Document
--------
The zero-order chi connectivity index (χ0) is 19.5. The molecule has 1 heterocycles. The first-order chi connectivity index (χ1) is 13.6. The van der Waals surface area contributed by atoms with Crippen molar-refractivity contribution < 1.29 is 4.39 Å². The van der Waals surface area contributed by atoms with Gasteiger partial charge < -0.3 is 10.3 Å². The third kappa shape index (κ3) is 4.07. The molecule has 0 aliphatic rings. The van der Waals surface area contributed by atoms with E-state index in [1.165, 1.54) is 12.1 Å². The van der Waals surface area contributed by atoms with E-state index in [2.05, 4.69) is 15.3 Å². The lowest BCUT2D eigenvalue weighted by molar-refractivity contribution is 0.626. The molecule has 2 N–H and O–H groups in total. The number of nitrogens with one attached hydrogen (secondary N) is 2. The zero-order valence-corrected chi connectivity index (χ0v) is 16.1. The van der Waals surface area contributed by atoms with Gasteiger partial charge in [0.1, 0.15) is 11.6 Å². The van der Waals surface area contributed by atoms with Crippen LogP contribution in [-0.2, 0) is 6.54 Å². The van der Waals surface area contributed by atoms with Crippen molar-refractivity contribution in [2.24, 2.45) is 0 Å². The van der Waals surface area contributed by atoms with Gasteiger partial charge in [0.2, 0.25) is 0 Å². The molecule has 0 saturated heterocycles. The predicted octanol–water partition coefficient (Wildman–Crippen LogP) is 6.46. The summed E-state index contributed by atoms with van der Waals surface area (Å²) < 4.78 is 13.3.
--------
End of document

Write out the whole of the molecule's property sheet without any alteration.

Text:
The zero-order chi connectivity index (χ0) is 19.5. The molecule has 1 heterocycles. The first-order chi connectivity index (χ1) is 13.6. The van der Waals surface area contributed by atoms with Crippen molar-refractivity contribution < 1.29 is 4.39 Å². The van der Waals surface area contributed by atoms with Gasteiger partial charge < -0.3 is 10.3 Å². The third kappa shape index (κ3) is 4.07. The molecule has 0 aliphatic rings. The van der Waals surface area contributed by atoms with E-state index in [1.165, 1.54) is 12.1 Å². The van der Waals surface area contributed by atoms with E-state index in [2.05, 4.69) is 15.3 Å². The lowest BCUT2D eigenvalue weighted by molar-refractivity contribution is 0.626. The molecule has 2 N–H and O–H groups in total. The number of nitrogens with one attached hydrogen (secondary N) is 2. The zero-order valence-corrected chi connectivity index (χ0v) is 16.1. The van der Waals surface area contributed by atoms with Gasteiger partial charge in [0.1, 0.15) is 11.6 Å². The van der Waals surface area contributed by atoms with Crippen LogP contribution in [-0.2, 0) is 6.54 Å². The van der Waals surface area contributed by atoms with Crippen molar-refractivity contribution in [2.24, 2.45) is 0 Å². The van der Waals surface area contributed by atoms with Gasteiger partial charge in [0.2, 0.25) is 0 Å². The molecule has 0 saturated heterocycles. The predicted octanol–water partition coefficient (Wildman–Crippen LogP) is 6.46. The summed E-state index contributed by atoms with van der Waals surface area (Å²) < 4.78 is 13.3.